Category Archives: Replacement theology

Bringing it all back home

On March 22, 1965 Columbia Records released Bob Dylan’s Bringing it all back home, his first folk-rock synthesis to hit the market. Classics included “Subterranean Homesick Blues,” “Maggie’s Farm,” Mister Tambourine Man” and “It’s all over now Baby Blue.” Described as “the most influential album of its era,” it was ranked #31 on Rolling Stone magazine’s list […]

The Passover Plot – Arsonists and Firefighters in Gaza

There is a popular Arabic proverb, “First he hits me. Then he starts to cry. Finally he runs ahead of me to the judge and sues me” (Darabani wa baka, wa sabaqani wa eshtaka). Middle East realities have once again proved how relevant this saying is in helping to understand recent and soon-coming events in […]

The two-edged sword of Replacement Theology

The majority of Christians believe in Replacement Theology – the majority of Evangelicals and charismatics also. It may surprise you to know that many Christians who love Jewish worship music or who staunchly believe in future prophetic events for Israel are also ‘practical Replacement Theology’ adherents. What is Replacement Theology? What are its historical origins? […]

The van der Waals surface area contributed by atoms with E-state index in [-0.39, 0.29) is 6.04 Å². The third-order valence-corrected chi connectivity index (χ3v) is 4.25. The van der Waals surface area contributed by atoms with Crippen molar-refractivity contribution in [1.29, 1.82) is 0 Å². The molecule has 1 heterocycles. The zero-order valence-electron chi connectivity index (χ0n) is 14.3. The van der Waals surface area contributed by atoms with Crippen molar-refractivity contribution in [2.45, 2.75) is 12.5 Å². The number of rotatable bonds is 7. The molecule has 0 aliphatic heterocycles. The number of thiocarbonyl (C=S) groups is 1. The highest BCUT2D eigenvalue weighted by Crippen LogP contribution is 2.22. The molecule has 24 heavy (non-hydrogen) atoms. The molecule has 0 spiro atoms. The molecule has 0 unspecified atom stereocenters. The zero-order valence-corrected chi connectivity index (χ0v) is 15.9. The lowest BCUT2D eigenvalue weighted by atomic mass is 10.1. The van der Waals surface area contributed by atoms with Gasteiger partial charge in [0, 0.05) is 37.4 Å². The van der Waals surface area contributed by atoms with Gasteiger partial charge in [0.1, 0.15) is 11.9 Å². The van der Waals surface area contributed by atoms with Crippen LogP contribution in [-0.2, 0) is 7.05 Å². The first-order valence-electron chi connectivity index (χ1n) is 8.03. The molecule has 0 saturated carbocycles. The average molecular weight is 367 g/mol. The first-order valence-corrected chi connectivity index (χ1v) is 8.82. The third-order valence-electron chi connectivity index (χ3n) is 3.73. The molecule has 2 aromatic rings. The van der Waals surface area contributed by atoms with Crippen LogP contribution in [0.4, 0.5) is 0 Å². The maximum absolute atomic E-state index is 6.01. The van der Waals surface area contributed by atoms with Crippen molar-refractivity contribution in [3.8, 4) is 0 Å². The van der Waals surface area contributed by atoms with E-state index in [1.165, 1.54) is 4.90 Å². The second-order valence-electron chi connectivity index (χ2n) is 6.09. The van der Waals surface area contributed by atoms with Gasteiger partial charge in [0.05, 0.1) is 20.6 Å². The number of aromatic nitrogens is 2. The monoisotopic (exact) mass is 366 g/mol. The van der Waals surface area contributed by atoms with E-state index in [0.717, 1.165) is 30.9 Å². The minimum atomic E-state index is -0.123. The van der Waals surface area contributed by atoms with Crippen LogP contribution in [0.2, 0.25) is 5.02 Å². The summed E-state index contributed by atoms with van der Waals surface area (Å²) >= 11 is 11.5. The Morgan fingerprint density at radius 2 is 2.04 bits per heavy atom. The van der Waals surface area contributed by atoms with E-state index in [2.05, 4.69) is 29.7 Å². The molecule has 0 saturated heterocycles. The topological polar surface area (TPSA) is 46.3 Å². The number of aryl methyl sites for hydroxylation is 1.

When the thief meets the Judge

“No reason to get excited,” the thief he kindly spoke. “There are many here among us who feel that life is but a joke. But you and I, we’ve been through that and this is not our fate. So let us not talk falsely, now. The hour is getting late.”           […]

One day, one battle, one Lord, one name

  Matthew Miller (better known as Chasidic/reggae beatboxer/rapster Matisyahu) released an April 2008 recording called ‘One Day.’ Speaking about this monster hit Matisyahu said that “it is an anthem of hope with a big beat, the kind of song that makes you bob your head and open your heart at the same time.” The song […]

Dissecting Israel

High school Biology teachers often guide their students through the dissection of frogs or fish. The stench of formaldehyde wafts around trembling fingers as scalpels slice through rubbery material. Students squint at the internal organs of the amphibian or the vertebrate and then roughly sketch the physical details. There is no time for lasting emotional […]

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